In addition to co-opting the services of a reputable British university, the report claims that bogus organisations have also been set up in Britain specifically to discredit Qatar, especially since the start of the blockade imposed on the UAE’s neighbour by the governments in Abu Dhabi, Riyadh, Manama and Cairo last year. These are another arm of the lobby and are called GONGOS (“government organised non-governmental organisations”, or fake NGOs), established to further the political interests of those who fund them. In June, Dubai came under criticism for setting up a fake foundation at the University of Oxford.
British universities have been urged to review their ties with the UAE despite Abu Dhabi’s decision to pardon and release Hedges, who is now back in the UK. Senior academics are calling on the universities to seek stronger assurances about human rights and the treatment of academics in the Emirates. David Wearing, author of AngloArabia: Why Gulf Wealth Matters to Britain, was reported by the Guardian as saying that it would now be difficult for universities in Britain to reconcile their corporate and academic interests in the UAE. “If completely legitimate academic activity can’t be conducted in the UAE then why are universities there other than for money?” he asked.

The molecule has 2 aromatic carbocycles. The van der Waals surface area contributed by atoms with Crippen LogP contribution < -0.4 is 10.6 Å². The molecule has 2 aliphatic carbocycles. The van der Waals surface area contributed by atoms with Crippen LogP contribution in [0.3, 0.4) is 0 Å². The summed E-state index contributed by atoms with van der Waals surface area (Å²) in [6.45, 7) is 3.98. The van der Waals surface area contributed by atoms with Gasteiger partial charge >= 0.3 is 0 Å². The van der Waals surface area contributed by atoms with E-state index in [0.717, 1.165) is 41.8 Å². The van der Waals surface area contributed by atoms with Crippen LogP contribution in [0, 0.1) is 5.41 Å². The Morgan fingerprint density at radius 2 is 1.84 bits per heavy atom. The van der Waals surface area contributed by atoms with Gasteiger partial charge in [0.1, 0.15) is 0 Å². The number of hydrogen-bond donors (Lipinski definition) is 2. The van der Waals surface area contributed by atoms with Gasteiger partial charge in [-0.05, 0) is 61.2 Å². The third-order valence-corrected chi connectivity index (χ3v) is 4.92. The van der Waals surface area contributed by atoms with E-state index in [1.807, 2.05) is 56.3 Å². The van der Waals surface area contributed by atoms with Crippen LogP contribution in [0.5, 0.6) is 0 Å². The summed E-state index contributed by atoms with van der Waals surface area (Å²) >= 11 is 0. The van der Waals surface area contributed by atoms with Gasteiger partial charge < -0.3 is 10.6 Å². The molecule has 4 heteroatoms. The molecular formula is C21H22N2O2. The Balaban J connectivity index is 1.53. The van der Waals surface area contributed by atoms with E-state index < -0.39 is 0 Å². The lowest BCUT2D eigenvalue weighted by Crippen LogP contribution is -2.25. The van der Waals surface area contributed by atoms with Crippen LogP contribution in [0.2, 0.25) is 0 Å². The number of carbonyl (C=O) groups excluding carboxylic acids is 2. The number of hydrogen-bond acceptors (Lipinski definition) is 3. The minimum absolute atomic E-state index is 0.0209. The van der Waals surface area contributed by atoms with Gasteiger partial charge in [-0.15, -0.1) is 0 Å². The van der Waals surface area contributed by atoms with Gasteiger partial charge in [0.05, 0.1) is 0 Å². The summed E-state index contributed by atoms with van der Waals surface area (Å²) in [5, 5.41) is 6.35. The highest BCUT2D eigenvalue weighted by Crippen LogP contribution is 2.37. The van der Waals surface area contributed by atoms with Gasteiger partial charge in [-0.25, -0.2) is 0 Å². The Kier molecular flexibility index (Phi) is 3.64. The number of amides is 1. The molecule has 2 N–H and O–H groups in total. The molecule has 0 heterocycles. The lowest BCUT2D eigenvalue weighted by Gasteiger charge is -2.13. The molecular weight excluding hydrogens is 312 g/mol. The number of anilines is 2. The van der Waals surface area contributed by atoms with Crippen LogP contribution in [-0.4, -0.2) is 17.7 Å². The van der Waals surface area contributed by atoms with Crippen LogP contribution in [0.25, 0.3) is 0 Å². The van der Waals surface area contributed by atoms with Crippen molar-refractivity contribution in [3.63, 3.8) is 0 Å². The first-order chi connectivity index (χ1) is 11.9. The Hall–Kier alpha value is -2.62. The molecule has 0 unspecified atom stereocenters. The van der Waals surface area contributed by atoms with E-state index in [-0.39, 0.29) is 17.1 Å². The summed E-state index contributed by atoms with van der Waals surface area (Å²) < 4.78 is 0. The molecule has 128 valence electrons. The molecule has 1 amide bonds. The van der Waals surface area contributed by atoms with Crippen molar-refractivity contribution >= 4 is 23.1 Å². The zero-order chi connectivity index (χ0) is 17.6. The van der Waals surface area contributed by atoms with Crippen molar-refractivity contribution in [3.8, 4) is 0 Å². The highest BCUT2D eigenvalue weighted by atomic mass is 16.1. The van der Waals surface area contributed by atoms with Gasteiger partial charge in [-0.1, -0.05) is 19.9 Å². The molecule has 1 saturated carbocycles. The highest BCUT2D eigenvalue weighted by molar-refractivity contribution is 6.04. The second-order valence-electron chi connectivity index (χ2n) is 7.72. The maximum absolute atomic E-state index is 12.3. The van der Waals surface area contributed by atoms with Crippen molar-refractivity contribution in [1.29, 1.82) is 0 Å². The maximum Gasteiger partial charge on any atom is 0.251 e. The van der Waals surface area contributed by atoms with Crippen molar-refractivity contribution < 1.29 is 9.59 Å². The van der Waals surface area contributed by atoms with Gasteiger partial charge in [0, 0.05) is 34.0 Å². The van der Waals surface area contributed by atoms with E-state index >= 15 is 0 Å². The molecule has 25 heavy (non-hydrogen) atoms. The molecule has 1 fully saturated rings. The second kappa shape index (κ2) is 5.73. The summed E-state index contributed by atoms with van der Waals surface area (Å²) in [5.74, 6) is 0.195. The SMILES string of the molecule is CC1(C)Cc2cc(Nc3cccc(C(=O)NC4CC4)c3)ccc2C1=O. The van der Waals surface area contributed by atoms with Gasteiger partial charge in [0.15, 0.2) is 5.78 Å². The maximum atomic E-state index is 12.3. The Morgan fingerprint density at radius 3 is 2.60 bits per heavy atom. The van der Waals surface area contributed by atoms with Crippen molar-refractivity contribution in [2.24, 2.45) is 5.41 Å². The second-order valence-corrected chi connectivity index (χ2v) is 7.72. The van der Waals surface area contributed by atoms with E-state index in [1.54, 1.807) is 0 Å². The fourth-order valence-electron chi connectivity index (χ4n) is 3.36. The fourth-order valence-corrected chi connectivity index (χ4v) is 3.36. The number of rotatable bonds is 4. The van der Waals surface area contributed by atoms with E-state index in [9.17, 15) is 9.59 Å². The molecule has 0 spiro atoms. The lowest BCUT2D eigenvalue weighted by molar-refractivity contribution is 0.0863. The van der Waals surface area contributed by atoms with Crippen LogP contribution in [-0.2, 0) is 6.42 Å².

According to Nicholas McGeehan, a human rights researcher looking at the Gulf States, “The western universities who have gobbled up UAE money should be thinking seriously about the wisdom of having any sort of ties to a government that does this. If not swiftly followed by a pardon, academics with links to universities that have taken UAE money – LSE, Oxford, to name but a few – need to exercise their collective power and stand up to these thugs.”
The views expressed in this article belong to the author and do not necessarily reflect the editorial policy of Middle East Monitor.